1066. Mass Properties Measurements of Large Objects

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Paper

H H Hawks: 1066. Mass Properties Measurements of Large Objects. In: 34th Annual Conference, Seattle, Washington, May 5-7, pp. 28, Society of Allied Weight Engineers, Inc., Seattle, Washington, 1975.

 

Abstract

The measuring and testing of mass properties is not new to the weights engineer. Numerous papers have been presented
on methods, procedures, facilities, and analyses of various mass properties tests. However, when confronted with the
task of measuring a heavy, outsized object, it is found that most previous experience is with smaller aerospace
components. Even so, the theory of moment-of-inertia testing remains constant; it should be simply a matter of
applying the same proven test procedure to a larger item, but as will be shown in this paper, there were other
considerations.
The method of moment-of-inertia testing selected was the bifilar pendulum. The mechanics of the bifilar method seemed
most workable and the measured parameters relatively easy to obtain. The task was to determine the weight, center of
gravity, and three-axis (yaw, pitch, and roll) moment of inertia of two similar Boeing747 engine pod buildups, each
weighing 4950 kilograms (11040 pounds) in a space envelope about 2.5 meters (8 feet) in diameter by 6 meters (20 feet)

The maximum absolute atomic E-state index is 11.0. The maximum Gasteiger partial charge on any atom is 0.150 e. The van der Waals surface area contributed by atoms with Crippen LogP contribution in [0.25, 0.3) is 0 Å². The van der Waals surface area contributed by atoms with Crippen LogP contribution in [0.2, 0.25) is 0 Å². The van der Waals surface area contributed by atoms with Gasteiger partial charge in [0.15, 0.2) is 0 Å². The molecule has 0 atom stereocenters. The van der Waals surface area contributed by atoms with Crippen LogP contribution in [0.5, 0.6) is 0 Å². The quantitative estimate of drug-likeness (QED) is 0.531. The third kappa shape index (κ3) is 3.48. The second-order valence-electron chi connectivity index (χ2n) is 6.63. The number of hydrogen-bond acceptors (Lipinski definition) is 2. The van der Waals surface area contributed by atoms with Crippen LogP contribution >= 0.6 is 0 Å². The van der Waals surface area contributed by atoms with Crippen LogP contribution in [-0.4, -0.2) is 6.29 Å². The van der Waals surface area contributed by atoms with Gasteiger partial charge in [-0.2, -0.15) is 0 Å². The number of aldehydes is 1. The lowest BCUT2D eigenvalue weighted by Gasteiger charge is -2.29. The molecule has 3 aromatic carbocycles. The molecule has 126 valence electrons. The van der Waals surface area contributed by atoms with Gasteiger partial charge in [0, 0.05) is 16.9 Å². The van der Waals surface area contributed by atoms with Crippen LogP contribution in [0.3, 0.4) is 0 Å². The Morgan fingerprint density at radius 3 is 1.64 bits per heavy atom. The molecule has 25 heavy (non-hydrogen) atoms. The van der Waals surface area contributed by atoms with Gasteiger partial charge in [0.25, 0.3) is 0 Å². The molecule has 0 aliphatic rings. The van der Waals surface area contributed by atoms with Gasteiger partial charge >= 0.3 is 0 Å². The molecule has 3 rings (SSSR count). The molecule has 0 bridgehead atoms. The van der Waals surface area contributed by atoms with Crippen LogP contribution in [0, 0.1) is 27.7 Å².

in length. Solving the logistics and ground handling problems of such a large and expensive object proved interesting
but uneventful. However, during the first round of tests it became evident that we were at the low end of a learning
curve in applying the bifilar pendulum method techniques.
In determining the moment of inertia via the bifilar pendulum method, four parameters were measured: filar length,
filar radius, system weight, and period of swing. Other considerations in determining the values of these parameters
were the effect of load cells installed within the filars; filar end connections; filar elongation, flexibility, and
energy-absorbing properties; system calibration; alignment of fixture and object center of gravity; and the effect of
air damping.
During the tests many problems were encountered and solutions determined. When testing was completed, not only did we
have a fair determination of the moments of inertia, but also a good idea of what to avoid on future tests.

 

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